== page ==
By the Numbers
As analytical tools and technology become more popular and easier to use, we’re beginning to see organizations model everything—from sales forecasts to which Netflix show you’re most likely to watch. Analytics is not new to the insurance industry.
Insurers have been using big data for years to select their underwriting risk appetite, even helping to price major catastrophes such as earthquakes and wind exposures.
But in today’s new era of insurance-driven data, middle market and larger businesses can use their own analytical data—coupled with industry trends—to make sound business decisions on the potential risks to their organization. Too few organizations are effectively harnessing their data, and many brokers continue to sell on price alone, especially in the middle market and large account space.
In an ideal scenario, you and your clients should work together using their own data on a micro-focused basis to develop their corporate risk management and insurance program. The data can help confirm many earlier decisions and develop a well-thought-out map to navigate your way through other complex risk management issues. The data will highlight deficiencies in such things as insurance placement and carrier programs, collateral programs, claims programs, risk control programs or a combination of these.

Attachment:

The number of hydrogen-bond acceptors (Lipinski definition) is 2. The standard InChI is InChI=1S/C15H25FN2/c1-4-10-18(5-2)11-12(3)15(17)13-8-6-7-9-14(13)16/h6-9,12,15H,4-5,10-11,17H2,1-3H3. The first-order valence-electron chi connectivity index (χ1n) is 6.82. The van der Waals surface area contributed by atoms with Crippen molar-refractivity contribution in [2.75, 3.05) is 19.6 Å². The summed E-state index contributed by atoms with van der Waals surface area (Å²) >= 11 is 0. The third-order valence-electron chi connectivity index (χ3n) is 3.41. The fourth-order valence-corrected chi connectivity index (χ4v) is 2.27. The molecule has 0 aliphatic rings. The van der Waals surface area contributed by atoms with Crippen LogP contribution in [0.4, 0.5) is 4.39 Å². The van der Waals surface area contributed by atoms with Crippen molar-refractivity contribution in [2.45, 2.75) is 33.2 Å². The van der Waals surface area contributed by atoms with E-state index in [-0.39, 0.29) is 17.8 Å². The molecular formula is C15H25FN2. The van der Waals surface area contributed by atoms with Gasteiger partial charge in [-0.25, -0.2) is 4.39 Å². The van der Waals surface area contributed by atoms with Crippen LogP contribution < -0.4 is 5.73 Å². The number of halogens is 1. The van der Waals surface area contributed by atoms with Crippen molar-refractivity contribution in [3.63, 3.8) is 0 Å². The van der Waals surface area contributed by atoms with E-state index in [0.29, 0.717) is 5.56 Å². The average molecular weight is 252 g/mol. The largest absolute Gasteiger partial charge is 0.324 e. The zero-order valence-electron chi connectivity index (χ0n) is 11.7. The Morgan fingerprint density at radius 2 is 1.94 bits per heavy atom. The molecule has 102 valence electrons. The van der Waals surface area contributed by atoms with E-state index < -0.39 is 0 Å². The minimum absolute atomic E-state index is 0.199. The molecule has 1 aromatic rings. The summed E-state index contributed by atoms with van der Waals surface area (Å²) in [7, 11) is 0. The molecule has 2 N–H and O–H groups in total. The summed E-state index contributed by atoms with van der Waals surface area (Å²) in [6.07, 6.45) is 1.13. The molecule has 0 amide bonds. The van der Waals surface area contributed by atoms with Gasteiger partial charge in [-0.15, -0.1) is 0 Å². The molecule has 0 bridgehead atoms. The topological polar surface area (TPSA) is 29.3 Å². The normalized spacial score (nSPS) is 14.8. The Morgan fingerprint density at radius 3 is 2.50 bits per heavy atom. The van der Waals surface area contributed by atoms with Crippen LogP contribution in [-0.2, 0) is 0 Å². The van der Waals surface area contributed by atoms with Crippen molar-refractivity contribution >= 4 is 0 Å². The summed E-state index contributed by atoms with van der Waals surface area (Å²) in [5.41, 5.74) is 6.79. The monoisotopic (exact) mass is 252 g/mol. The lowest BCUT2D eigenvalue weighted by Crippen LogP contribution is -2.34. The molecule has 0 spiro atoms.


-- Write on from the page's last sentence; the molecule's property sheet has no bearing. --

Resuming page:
The keys to effectively using an analytics process to navigate an individual company are:
- Keep it simple and allow the data to talk.
- Accept that the data will pinpoint issues that may require a change in risk management fundamentals.
- Establish a corporate commitment to a continuous risk management improvement process.
We use four simple insurance analytics tools that break information down into small parts to enable us to examine the roots of each factor. This lets you better understand the bigger picture. Each tool peels back another layer of information to identify trends and a root cause (or multiple root causes).
Total Cost of Risk (TCOR) is the first and easiest of the four insurance analytics reports to run. Simply, it is a process of taking your annual insurance spend and breaking it down into its individual components. Whether your insurance program is written on a first-dollar, guaranteed-cost, program, or deductible or retention basis, the TCOR report will direct you to where you need to focus your attention—insurance premiums, actual losses, administrative expense and/or collateral.
For instance, if 62% of the insurance spend is in losses, that is a good place to begin to peel back the layers of information to determine the cause. Solving the loss equation in this instance will have multiple positive effects on improving risk, reducing collateral and creating better underwriting terms.
Historical loss data and related information are increasingly being used by financial and insurance professionals to identify macro- and micro-level trends and patterns to help make strategic decisions regarding pre-loss (risk control) and post-loss (claims) programs. Taking the time to look at the various aspects of qualitative loss data allows us to take a deeper dive into historical information to find trends and to determine the root of a problem. The more years of loss history data you use, the better trend and root cause analysis you will obtain.